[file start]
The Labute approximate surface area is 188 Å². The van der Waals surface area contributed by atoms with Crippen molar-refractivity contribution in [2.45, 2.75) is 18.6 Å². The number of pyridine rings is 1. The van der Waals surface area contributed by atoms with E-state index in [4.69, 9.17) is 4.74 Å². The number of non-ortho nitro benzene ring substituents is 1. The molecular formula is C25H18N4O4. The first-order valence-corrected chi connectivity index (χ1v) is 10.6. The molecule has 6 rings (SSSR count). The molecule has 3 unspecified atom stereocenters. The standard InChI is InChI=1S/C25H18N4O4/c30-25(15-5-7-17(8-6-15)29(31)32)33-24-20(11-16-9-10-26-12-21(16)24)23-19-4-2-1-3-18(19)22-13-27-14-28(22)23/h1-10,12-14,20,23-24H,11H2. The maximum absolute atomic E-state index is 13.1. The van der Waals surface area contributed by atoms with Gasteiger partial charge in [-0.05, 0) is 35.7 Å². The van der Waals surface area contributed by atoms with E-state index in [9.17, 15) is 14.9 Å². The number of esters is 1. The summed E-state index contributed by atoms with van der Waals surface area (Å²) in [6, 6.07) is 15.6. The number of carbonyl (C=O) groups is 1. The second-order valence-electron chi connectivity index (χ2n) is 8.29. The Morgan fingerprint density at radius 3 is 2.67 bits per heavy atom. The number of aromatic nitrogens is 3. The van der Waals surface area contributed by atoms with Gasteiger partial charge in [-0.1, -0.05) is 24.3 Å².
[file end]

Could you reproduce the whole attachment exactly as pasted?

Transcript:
The Labute approximate surface area is 188 Å². The van der Waals surface area contributed by atoms with Crippen molar-refractivity contribution in [2.45, 2.75) is 18.6 Å². The number of pyridine rings is 1. The van der Waals surface area contributed by atoms with E-state index in [4.69, 9.17) is 4.74 Å². The number of non-ortho nitro benzene ring substituents is 1. The molecular formula is C25H18N4O4. The first-order valence-corrected chi connectivity index (χ1v) is 10.6. The molecule has 6 rings (SSSR count). The molecule has 3 unspecified atom stereocenters. The standard InChI is InChI=1S/C25H18N4O4/c30-25(15-5-7-17(8-6-15)29(31)32)33-24-20(11-16-9-10-26-12-21(16)24)23-19-4-2-1-3-18(19)22-13-27-14-28(22)23/h1-10,12-14,20,23-24H,11H2. The maximum absolute atomic E-state index is 13.1. The van der Waals surface area contributed by atoms with Gasteiger partial charge in [-0.05, 0) is 35.7 Å². The van der Waals surface area contributed by atoms with E-state index in [9.17, 15) is 14.9 Å². The number of esters is 1. The summed E-state index contributed by atoms with van der Waals surface area (Å²) in [6, 6.07) is 15.6. The number of carbonyl (C=O) groups is 1. The second-order valence-electron chi connectivity index (χ2n) is 8.29. The Morgan fingerprint density at radius 3 is 2.67 bits per heavy atom. The number of aromatic nitrogens is 3. The van der Waals surface area contributed by atoms with Gasteiger partial charge in [-0.1, -0.05) is 24.3 Å².